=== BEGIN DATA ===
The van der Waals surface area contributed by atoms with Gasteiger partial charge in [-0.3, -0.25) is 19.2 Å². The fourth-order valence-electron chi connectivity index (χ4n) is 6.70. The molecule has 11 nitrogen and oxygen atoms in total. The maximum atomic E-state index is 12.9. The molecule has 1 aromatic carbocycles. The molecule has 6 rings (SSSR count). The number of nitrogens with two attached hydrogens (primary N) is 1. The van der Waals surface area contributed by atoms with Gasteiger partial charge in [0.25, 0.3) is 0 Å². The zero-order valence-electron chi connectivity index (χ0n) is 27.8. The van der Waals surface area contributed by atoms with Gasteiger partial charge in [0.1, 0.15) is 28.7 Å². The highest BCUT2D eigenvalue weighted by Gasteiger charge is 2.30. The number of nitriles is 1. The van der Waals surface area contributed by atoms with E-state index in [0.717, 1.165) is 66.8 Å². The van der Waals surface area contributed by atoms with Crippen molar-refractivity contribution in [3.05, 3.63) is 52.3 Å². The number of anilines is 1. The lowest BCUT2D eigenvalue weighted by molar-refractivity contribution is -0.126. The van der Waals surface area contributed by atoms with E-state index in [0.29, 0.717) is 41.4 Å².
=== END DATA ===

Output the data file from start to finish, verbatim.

The van der Waals surface area contributed by atoms with Gasteiger partial charge in [-0.3, -0.25) is 19.2 Å². The fourth-order valence-electron chi connectivity index (χ4n) is 6.70. The molecule has 11 nitrogen and oxygen atoms in total. The maximum atomic E-state index is 12.9. The molecule has 1 aromatic carbocycles. The molecule has 6 rings (SSSR count). The number of nitrogens with two attached hydrogens (primary N) is 1. The van der Waals surface area contributed by atoms with Gasteiger partial charge in [0.25, 0.3) is 0 Å². The zero-order valence-electron chi connectivity index (χ0n) is 27.8. The van der Waals surface area contributed by atoms with Gasteiger partial charge in [0.1, 0.15) is 28.7 Å². The highest BCUT2D eigenvalue weighted by Gasteiger charge is 2.30. The number of nitriles is 1. The van der Waals surface area contributed by atoms with E-state index in [0.717, 1.165) is 66.8 Å². The van der Waals surface area contributed by atoms with Crippen molar-refractivity contribution in [3.05, 3.63) is 52.3 Å². The number of anilines is 1. The lowest BCUT2D eigenvalue weighted by molar-refractivity contribution is -0.126. The van der Waals surface area contributed by atoms with E-state index in [0.29, 0.717) is 41.4 Å².